The Charity Commission has opened a statutory inquiry into Buddhist charity Rigpa Fellowship over “serious concerns about adult safeguarding” at the organisation.
According to the regulator’s announcement, the Commission has been engaged with the charity since August 2017, and its concerns regarding Rigpa Fellowship “have escalated in the course of this engagement” leading to the opening of an investigation.
The Commission said its inquiry will “examine the charity’s governance, policies and practices with regards to adult safeguarding” particularly in relation to the charity’s “response, general handling and disclosure to the Commission and other agencies in relation to serious adult safeguarding incidents”.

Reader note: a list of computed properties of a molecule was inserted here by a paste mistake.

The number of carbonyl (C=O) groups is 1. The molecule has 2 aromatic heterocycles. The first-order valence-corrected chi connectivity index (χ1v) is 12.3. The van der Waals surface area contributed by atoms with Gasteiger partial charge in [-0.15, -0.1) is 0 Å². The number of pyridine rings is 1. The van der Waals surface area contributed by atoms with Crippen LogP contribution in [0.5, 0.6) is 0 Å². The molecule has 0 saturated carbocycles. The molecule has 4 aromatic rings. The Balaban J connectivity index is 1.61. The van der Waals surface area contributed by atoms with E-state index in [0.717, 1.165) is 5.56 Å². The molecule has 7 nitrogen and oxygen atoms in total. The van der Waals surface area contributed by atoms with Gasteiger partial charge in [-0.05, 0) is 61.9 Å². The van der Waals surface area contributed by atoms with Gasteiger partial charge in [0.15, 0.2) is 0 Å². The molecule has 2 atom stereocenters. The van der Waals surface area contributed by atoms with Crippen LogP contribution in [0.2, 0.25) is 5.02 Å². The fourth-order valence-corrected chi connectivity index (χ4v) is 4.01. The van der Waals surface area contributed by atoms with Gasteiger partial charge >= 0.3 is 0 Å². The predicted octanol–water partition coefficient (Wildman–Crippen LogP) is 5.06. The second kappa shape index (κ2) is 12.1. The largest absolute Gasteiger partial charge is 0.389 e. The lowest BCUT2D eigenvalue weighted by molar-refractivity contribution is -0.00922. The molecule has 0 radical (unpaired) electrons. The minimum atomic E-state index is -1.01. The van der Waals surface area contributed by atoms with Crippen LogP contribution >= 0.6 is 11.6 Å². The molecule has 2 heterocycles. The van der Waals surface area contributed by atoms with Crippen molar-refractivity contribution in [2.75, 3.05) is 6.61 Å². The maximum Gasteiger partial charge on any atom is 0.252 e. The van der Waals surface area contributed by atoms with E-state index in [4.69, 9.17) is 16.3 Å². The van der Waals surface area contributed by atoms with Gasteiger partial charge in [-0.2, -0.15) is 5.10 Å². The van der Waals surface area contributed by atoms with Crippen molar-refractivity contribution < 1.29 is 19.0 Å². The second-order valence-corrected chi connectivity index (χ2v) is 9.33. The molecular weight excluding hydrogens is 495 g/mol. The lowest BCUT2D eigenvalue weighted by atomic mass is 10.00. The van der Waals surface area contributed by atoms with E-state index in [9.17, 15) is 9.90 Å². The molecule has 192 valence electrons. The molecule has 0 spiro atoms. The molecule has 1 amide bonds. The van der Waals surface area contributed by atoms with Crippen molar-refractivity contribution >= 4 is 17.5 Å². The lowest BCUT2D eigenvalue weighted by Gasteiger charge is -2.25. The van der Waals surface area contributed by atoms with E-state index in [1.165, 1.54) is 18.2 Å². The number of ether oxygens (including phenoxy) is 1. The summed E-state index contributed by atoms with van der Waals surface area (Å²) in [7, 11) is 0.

The regulator will also examine the charity's recruitment and supervision of employees and volunteers; financial controls and its "responsibility to maintain its reputation as a charity".
There have been national media reports accusing one of its former Buddhist teachers of seuxually abusing his students.
The London-based charity lists its objects as to “advance the Buddhist religion” and provides “religious education, training and activities”. It also runs a number of Tibetan Buddhism yoga and meditation centres.
The charity, which also operates in Birmingham, Hampshire, Norfolk and in France according to the charity register, had an income of £324,800 and spending of £370,407 according to its set of accounts for the year ending 31 December 2017.
Riga Fellowship has been approached for a comment.